About 10 percent of the men died during the study period, including about 20 percent from heart disease.

After accounting for a wide range of factors such as race, cigarette and alcohol use, education and income status, age, exercise habits and body-mass index, researchers found that men who had no children had a 17 percent higher risk of dying from heart disease.

While the study found an association between childlessness and heart disease, it did not prove a cause and effect.

Researchers used married men as a “rough proxy” for men who had the opportunity to have children and wanted to have children, while the number of children men had was an indicator, albeit not a perfect one, for a man’s fertility.

“This opens up a window into men’s health,” suggested study author Dr. Michael L. Eisenberg, an assistant professor in the department of urology at Stanford University in Palo Alto, Calif. “It shows that fertility may protect against later health problems. And if so it could mean that when men seek medical attention for infertility, which is often the first time they seek medical attention for anything, we could have a unique opportunity to intervene and help with their overall health.”

And yet, researchers acknowledged neither marital status nor number of children was a precise measure of infertility. None of the men were actually screened for infertility status or other physiological markers for infertility, such as fluctuating testosterone levels.

So, while shared biological factors such as hormone deficiencies could be driving both childlessness and heart disease death risk, it’s also possible that other environmental/behavioral issues might also contribute, researchers said.

For example, the authors noted that men who have children may end up embracing healthier lifestyles, thereby lowering their risk for heart disease.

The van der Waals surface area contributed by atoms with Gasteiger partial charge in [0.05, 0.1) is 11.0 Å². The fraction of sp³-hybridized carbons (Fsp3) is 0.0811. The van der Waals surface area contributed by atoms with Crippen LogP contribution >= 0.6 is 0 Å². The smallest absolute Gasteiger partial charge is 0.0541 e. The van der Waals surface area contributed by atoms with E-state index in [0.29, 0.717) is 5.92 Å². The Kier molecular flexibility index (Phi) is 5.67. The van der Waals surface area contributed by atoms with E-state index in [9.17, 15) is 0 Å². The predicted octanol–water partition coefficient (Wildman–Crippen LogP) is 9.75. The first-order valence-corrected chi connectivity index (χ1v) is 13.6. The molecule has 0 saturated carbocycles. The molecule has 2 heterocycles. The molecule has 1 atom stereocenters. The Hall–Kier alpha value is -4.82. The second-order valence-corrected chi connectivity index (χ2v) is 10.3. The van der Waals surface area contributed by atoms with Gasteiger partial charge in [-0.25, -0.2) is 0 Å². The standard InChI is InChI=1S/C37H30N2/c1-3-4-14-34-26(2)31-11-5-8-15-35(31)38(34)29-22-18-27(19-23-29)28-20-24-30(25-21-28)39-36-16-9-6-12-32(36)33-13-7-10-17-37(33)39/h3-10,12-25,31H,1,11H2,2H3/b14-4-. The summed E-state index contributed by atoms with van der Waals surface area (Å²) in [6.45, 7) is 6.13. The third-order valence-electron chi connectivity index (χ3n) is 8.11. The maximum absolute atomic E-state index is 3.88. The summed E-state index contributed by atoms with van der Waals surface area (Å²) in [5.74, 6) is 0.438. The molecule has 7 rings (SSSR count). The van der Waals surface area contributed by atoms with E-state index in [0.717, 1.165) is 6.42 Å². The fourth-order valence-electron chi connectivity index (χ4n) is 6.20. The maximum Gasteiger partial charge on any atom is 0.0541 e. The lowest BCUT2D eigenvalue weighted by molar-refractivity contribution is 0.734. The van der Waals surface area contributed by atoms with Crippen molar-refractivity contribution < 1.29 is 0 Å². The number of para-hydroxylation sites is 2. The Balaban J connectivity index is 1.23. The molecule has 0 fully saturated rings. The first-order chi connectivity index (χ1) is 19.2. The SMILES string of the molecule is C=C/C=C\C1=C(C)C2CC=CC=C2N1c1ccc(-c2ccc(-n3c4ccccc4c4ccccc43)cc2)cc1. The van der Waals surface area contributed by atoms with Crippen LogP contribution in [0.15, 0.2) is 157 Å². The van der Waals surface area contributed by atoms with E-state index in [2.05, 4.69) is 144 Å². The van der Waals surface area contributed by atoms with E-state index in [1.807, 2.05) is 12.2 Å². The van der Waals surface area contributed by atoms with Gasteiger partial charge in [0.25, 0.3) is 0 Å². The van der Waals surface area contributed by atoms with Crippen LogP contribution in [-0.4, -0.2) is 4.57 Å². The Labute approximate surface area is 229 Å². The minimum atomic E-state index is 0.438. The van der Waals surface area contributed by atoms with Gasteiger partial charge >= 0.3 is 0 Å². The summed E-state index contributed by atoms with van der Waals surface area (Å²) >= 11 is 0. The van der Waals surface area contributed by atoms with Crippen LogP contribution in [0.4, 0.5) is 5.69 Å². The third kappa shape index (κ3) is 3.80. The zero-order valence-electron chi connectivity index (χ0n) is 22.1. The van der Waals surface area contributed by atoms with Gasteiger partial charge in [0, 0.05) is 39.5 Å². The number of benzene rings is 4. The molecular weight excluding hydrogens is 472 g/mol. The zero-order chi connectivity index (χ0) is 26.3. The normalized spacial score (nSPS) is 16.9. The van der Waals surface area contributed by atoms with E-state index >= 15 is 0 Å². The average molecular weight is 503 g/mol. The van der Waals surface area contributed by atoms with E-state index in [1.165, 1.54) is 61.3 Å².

“And it is certainly the case that things that are good for fertility are also going to be good for your heart,” said Eisenberg, a urology resident at the University of California, San Francisco, when he did the study. “Good exercise habits, a good diet, maintaining a healthy weight, not smoking. All these things can impact both.”

Researchers also stressed that their findings show an “association” between being childless and having heart disease, rather than cause-and-effect.

The study is published in the Sept. 26 online edition of Human Reproduction.

The authors pointed out that more than one-third of the human genome is involved in the process of reproduction. That fact led the team to theorize that fertility status might be significantly correlated with a man’s long-term health and disease status.

Dr. Robert Myerburg, a cardiology professor at the University of Miami Miller School of Medicine, called the findings “compelling,” but said childless men shouldn’t worry.

“Given the large population they looked at, I think they have identified an association that is worth exploring,” he noted. “And there may certainly be clues about what’s going on here that are interesting and should be examined. But this is going to take a lot of studying for a very long time.”